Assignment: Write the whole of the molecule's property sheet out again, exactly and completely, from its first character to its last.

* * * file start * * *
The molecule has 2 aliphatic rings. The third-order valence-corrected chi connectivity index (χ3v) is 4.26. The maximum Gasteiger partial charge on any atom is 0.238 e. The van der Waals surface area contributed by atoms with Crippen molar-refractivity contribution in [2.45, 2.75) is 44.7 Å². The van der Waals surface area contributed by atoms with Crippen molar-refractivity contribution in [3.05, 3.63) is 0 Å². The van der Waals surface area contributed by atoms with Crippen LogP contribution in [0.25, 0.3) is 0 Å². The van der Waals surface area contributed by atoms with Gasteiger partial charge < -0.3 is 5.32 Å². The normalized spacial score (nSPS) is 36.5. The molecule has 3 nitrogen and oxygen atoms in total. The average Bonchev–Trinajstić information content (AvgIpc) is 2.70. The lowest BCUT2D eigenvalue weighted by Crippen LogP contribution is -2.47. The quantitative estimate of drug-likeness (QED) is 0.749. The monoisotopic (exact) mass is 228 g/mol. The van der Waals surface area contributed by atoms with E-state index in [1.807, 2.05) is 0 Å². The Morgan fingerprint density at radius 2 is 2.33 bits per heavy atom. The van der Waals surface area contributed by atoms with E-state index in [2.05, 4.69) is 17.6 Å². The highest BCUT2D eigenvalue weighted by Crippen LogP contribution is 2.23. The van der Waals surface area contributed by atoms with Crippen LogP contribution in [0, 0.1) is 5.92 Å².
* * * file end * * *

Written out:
The molecule has 2 aliphatic rings. The third-order valence-corrected chi connectivity index (χ3v) is 4.26. The maximum Gasteiger partial charge on any atom is 0.238 e. The van der Waals surface area contributed by atoms with Crippen molar-refractivity contribution in [2.45, 2.75) is 44.7 Å². The van der Waals surface area contributed by atoms with Crippen molar-refractivity contribution in [3.05, 3.63) is 0 Å². The van der Waals surface area contributed by atoms with Crippen LogP contribution in [0.25, 0.3) is 0 Å². The van der Waals surface area contributed by atoms with Gasteiger partial charge < -0.3 is 5.32 Å². The normalized spacial score (nSPS) is 36.5. The molecule has 3 nitrogen and oxygen atoms in total. The average Bonchev–Trinajstić information content (AvgIpc) is 2.70. The lowest BCUT2D eigenvalue weighted by Crippen LogP contribution is -2.47. The quantitative estimate of drug-likeness (QED) is 0.749. The monoisotopic (exact) mass is 228 g/mol. The van der Waals surface area contributed by atoms with E-state index in [1.807, 2.05) is 0 Å². The Morgan fingerprint density at radius 2 is 2.33 bits per heavy atom. The van der Waals surface area contributed by atoms with E-state index in [2.05, 4.69) is 17.6 Å². The highest BCUT2D eigenvalue weighted by Crippen LogP contribution is 2.23. The van der Waals surface area contributed by atoms with Crippen LogP contribution in [0, 0.1) is 5.92 Å².